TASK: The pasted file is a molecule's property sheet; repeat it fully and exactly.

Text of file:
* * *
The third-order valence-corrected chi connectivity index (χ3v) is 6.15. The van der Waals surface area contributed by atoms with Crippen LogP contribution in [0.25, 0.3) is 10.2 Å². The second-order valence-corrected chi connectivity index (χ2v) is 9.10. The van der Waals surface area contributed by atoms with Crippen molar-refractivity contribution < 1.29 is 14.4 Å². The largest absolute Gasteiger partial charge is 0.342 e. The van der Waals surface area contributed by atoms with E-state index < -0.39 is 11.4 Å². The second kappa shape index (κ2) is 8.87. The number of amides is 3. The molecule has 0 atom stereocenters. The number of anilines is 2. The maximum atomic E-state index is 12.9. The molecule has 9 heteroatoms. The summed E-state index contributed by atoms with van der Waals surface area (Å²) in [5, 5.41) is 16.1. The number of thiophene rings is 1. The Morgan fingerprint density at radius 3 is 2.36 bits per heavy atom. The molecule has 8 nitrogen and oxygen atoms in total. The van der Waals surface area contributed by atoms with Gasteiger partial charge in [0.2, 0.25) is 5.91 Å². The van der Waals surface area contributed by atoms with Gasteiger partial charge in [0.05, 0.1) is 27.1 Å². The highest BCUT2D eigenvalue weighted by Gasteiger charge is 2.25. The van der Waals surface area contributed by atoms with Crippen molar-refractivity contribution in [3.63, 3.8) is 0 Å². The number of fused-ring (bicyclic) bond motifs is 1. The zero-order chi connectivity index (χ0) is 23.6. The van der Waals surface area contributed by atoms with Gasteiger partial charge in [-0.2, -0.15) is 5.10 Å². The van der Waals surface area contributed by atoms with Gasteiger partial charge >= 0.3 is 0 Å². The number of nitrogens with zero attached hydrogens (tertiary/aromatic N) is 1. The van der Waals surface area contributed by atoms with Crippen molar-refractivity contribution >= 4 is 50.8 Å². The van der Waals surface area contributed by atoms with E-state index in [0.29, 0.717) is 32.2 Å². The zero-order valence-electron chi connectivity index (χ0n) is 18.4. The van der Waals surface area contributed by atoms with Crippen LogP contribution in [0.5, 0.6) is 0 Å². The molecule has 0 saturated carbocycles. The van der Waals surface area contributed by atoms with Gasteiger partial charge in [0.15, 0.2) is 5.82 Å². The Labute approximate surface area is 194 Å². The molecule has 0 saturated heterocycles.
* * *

The third-order valence-corrected chi connectivity index (χ3v) is 6.15. The van der Waals surface area contributed by atoms with Crippen LogP contribution in [0.25, 0.3) is 10.2 Å². The second-order valence-corrected chi connectivity index (χ2v) is 9.10. The van der Waals surface area contributed by atoms with Crippen molar-refractivity contribution < 1.29 is 14.4 Å². The largest absolute Gasteiger partial charge is 0.342 e. The van der Waals surface area contributed by atoms with E-state index < -0.39 is 11.4 Å². The second kappa shape index (κ2) is 8.87. The number of amides is 3. The molecule has 0 atom stereocenters. The number of anilines is 2. The maximum atomic E-state index is 12.9. The molecule has 9 heteroatoms. The summed E-state index contributed by atoms with van der Waals surface area (Å²) in [5, 5.41) is 16.1. The number of thiophene rings is 1. The Morgan fingerprint density at radius 3 is 2.36 bits per heavy atom. The molecule has 8 nitrogen and oxygen atoms in total. The van der Waals surface area contributed by atoms with Gasteiger partial charge in [0.2, 0.25) is 5.91 Å². The van der Waals surface area contributed by atoms with Gasteiger partial charge in [0.05, 0.1) is 27.1 Å². The highest BCUT2D eigenvalue weighted by Gasteiger charge is 2.25. The van der Waals surface area contributed by atoms with Crippen molar-refractivity contribution in [3.63, 3.8) is 0 Å². The number of fused-ring (bicyclic) bond motifs is 1. The zero-order chi connectivity index (χ0) is 23.6. The van der Waals surface area contributed by atoms with Gasteiger partial charge in [-0.2, -0.15) is 5.10 Å². The van der Waals surface area contributed by atoms with Gasteiger partial charge >= 0.3 is 0 Å². The number of nitrogens with zero attached hydrogens (tertiary/aromatic N) is 1. The van der Waals surface area contributed by atoms with Crippen molar-refractivity contribution >= 4 is 50.8 Å². The van der Waals surface area contributed by atoms with E-state index in [0.29, 0.717) is 32.2 Å². The zero-order valence-electron chi connectivity index (χ0n) is 18.4. The van der Waals surface area contributed by atoms with Crippen LogP contribution in [0.5, 0.6) is 0 Å². The molecule has 0 saturated carbocycles. The van der Waals surface area contributed by atoms with Gasteiger partial charge in [0.15, 0.2) is 5.82 Å². The Labute approximate surface area is 194 Å². The molecule has 0 saturated heterocycles.